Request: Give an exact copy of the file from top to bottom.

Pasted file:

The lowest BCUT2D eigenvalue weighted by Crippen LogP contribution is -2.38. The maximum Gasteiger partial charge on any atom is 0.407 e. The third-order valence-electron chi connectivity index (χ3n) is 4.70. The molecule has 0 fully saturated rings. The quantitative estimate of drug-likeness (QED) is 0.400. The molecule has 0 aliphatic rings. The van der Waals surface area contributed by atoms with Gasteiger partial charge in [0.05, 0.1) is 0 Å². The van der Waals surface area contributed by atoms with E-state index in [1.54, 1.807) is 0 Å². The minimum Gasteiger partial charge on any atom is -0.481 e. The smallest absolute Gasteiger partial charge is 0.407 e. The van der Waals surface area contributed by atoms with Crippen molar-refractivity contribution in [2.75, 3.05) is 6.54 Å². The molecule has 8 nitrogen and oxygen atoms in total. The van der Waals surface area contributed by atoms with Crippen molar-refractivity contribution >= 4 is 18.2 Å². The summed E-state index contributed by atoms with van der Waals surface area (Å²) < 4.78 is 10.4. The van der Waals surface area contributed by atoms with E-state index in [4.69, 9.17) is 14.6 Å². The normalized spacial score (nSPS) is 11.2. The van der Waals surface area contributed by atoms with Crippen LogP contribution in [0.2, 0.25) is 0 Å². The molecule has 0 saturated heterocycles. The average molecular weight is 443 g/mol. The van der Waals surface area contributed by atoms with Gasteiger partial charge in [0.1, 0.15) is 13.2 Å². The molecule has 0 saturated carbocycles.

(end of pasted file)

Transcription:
The lowest BCUT2D eigenvalue weighted by Crippen LogP contribution is -2.38. The maximum Gasteiger partial charge on any atom is 0.407 e. The third-order valence-electron chi connectivity index (χ3n) is 4.70. The molecule has 0 fully saturated rings. The quantitative estimate of drug-likeness (QED) is 0.400. The molecule has 0 aliphatic rings. The van der Waals surface area contributed by atoms with Gasteiger partial charge in [0.05, 0.1) is 0 Å². The van der Waals surface area contributed by atoms with E-state index in [1.54, 1.807) is 0 Å². The minimum Gasteiger partial charge on any atom is -0.481 e. The smallest absolute Gasteiger partial charge is 0.407 e. The van der Waals surface area contributed by atoms with Crippen molar-refractivity contribution in [2.75, 3.05) is 6.54 Å². The molecule has 8 nitrogen and oxygen atoms in total. The van der Waals surface area contributed by atoms with Crippen molar-refractivity contribution >= 4 is 18.2 Å². The summed E-state index contributed by atoms with van der Waals surface area (Å²) < 4.78 is 10.4. The van der Waals surface area contributed by atoms with E-state index in [4.69, 9.17) is 14.6 Å². The normalized spacial score (nSPS) is 11.2. The van der Waals surface area contributed by atoms with Crippen LogP contribution in [0.2, 0.25) is 0 Å². The molecule has 0 saturated heterocycles. The average molecular weight is 443 g/mol. The van der Waals surface area contributed by atoms with Gasteiger partial charge in [0.1, 0.15) is 13.2 Å². The molecule has 0 saturated carbocycles.